The new boat ramp pay station at Kingsland Community Park only accepts debit or credit cards. Staff photo by Jennifer Fierro
STAFF WRITER JENNIFER FIERRO
No more honor system for boaters at Kingsland Community Park. The Kingsland/Lake LBJ Chamber of Commerce has installed a new pay station with mechanical gate to access the boat ramp.
Now, instead of dropping $10 into a bucket to use the ramp at the park, boaters must insert a debit or credit card to pay $5 to put their boats into Lake LBJ and then another $5 to return to the dock to retrieve them. The pay station is located at 119 Christopher St.
Parking isn’t allowed inside the gated area, and unattended vehicles will be towed.
The station does not accept cash, but boaters can purchase a 10-swipe pass for $50 or an annual unlimited pass for $150 with cash, check, or card at the chamber office, 2743 RR 1431 West.
Businesses such as watercraft sales and rentals, fishing guides, cruise operators, and dock builders pay an annual user fee of $750 and agree to a contract for unlimited usage. Launching equipment or overweight watercraft is not allowed.
Also, a new fishing pier at the park is in the works. Craigen Marine, Lauren Concrete, and Marty’s Concrete are building it as a gift to the community.
Chamber facilities committee chairman Derek Timmons said the project should begin soon.
“Hopefully, starting the pier in the next sixty days,” he said.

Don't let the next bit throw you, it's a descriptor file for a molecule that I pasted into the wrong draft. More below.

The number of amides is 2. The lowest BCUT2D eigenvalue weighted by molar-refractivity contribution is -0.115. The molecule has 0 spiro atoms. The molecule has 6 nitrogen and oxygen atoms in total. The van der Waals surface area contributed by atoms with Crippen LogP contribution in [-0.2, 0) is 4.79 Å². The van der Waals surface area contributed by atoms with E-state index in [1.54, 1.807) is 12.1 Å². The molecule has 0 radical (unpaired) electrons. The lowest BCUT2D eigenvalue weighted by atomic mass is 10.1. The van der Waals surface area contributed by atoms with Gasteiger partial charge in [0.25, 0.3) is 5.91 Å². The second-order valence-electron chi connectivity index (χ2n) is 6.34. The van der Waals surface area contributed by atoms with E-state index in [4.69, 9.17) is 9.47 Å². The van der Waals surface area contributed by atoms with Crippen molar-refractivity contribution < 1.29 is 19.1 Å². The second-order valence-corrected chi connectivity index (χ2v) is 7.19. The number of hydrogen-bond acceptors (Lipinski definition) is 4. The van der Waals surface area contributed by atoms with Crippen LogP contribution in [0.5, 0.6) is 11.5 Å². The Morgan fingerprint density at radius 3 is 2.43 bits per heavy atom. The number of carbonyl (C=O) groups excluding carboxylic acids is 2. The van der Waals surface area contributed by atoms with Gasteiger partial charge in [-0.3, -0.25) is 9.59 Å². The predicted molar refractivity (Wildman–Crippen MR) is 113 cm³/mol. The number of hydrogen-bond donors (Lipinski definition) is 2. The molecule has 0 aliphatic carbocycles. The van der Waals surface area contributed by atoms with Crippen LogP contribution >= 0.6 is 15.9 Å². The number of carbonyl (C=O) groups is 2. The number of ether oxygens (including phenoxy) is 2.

Don Craigen, owner of Craigen Marine, said he wanted to show his appreciation to residents for not giving up on Kingsland after the October 2018 flood.
“The Lake LBJ community has been very good to us,” he said. “After watching the community bounce back after the flood, we wanted to do something special for the hard-working people of the area, folks who otherwise don’t have a place to fish.”
The T-shaped pier, about 40 feet wide and 20 feet into the lake, will have rod holders and guard rails.
Chamber leaders went about the task of restoring the park soon after flood cleanup efforts in Kingsland began last year.
The park has a new retaining wall and docks, new asphalt in the area closest to the ramp, a grassy lawn by the lake, and a pet-waste station. Visitors also can access free Wi-Fi at the park, while security cameras and additional lighting improve safety.
In 1962, the land was deeded to the community of Kingsland for use as a public park, and the chamber became its trustee. Tax dollars or public funds do not support the park. Therefore, launch and rental fees are used for improvements, maintenance, and other expenses. The chamber also accepts donations to keep the park in working order for the enjoyment of residents and visitors.
To help with this, the chamber launched Friends of the Kingsland Community Park.
A business or individual can become a Friend by donating $100. The donor receives a 10-swipe launch pass and is recognized on the chamber’s website.
Another option is becoming a Partner of the Park with a minimum $1,000 donation. The donation can be a substantial and ongoing in-kind gift such as:
printing and signage
maintaining the boat dock, ramp, or grounds
pressure washing concrete areas and cleaning the park building’s tables and chairs
providing trash service
and providing capital improvements to the grounds and park building
Partners will be named on park signage and included in an advertisement in the chamber’s Kingsland Magazine. Boat launch passes and rental privileges for the park building will be based on contributions.